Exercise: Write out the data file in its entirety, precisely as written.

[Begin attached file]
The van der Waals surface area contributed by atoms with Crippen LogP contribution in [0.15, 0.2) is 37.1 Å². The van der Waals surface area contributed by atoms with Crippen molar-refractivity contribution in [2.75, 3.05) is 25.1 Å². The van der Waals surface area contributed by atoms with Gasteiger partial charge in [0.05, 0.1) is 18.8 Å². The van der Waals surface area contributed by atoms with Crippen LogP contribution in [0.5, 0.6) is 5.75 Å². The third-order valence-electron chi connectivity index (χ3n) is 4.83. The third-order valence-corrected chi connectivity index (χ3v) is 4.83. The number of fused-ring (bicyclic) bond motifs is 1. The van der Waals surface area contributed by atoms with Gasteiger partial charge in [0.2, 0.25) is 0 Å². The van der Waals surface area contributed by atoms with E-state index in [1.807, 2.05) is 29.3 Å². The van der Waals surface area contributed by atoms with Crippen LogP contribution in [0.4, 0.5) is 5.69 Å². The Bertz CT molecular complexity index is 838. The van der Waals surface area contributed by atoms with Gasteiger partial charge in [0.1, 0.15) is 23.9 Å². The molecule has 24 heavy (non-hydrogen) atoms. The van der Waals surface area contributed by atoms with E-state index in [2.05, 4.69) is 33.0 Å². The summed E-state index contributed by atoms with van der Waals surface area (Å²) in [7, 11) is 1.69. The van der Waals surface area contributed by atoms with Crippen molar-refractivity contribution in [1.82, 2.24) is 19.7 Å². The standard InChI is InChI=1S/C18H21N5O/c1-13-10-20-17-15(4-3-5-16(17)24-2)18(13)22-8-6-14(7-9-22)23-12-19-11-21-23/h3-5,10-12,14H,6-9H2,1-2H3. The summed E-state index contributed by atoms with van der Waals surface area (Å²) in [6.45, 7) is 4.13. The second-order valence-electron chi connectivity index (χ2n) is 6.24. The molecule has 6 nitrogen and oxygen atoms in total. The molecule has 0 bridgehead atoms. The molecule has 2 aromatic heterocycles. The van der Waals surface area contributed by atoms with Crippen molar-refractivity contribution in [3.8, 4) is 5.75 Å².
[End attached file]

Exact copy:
The van der Waals surface area contributed by atoms with Crippen LogP contribution in [0.15, 0.2) is 37.1 Å². The van der Waals surface area contributed by atoms with Crippen molar-refractivity contribution in [2.75, 3.05) is 25.1 Å². The van der Waals surface area contributed by atoms with Gasteiger partial charge in [0.05, 0.1) is 18.8 Å². The van der Waals surface area contributed by atoms with Crippen LogP contribution in [0.5, 0.6) is 5.75 Å². The third-order valence-electron chi connectivity index (χ3n) is 4.83. The third-order valence-corrected chi connectivity index (χ3v) is 4.83. The number of fused-ring (bicyclic) bond motifs is 1. The van der Waals surface area contributed by atoms with Gasteiger partial charge in [0.2, 0.25) is 0 Å². The van der Waals surface area contributed by atoms with E-state index in [1.807, 2.05) is 29.3 Å². The van der Waals surface area contributed by atoms with Crippen LogP contribution in [0.4, 0.5) is 5.69 Å². The Bertz CT molecular complexity index is 838. The van der Waals surface area contributed by atoms with Gasteiger partial charge in [0.1, 0.15) is 23.9 Å². The molecule has 24 heavy (non-hydrogen) atoms. The van der Waals surface area contributed by atoms with E-state index in [2.05, 4.69) is 33.0 Å². The summed E-state index contributed by atoms with van der Waals surface area (Å²) in [7, 11) is 1.69. The van der Waals surface area contributed by atoms with Crippen molar-refractivity contribution in [1.82, 2.24) is 19.7 Å². The standard InChI is InChI=1S/C18H21N5O/c1-13-10-20-17-15(4-3-5-16(17)24-2)18(13)22-8-6-14(7-9-22)23-12-19-11-21-23/h3-5,10-12,14H,6-9H2,1-2H3. The summed E-state index contributed by atoms with van der Waals surface area (Å²) in [6.45, 7) is 4.13. The second-order valence-electron chi connectivity index (χ2n) is 6.24. The molecule has 6 nitrogen and oxygen atoms in total. The molecule has 0 bridgehead atoms. The molecule has 2 aromatic heterocycles. The van der Waals surface area contributed by atoms with Crippen molar-refractivity contribution in [3.8, 4) is 5.75 Å².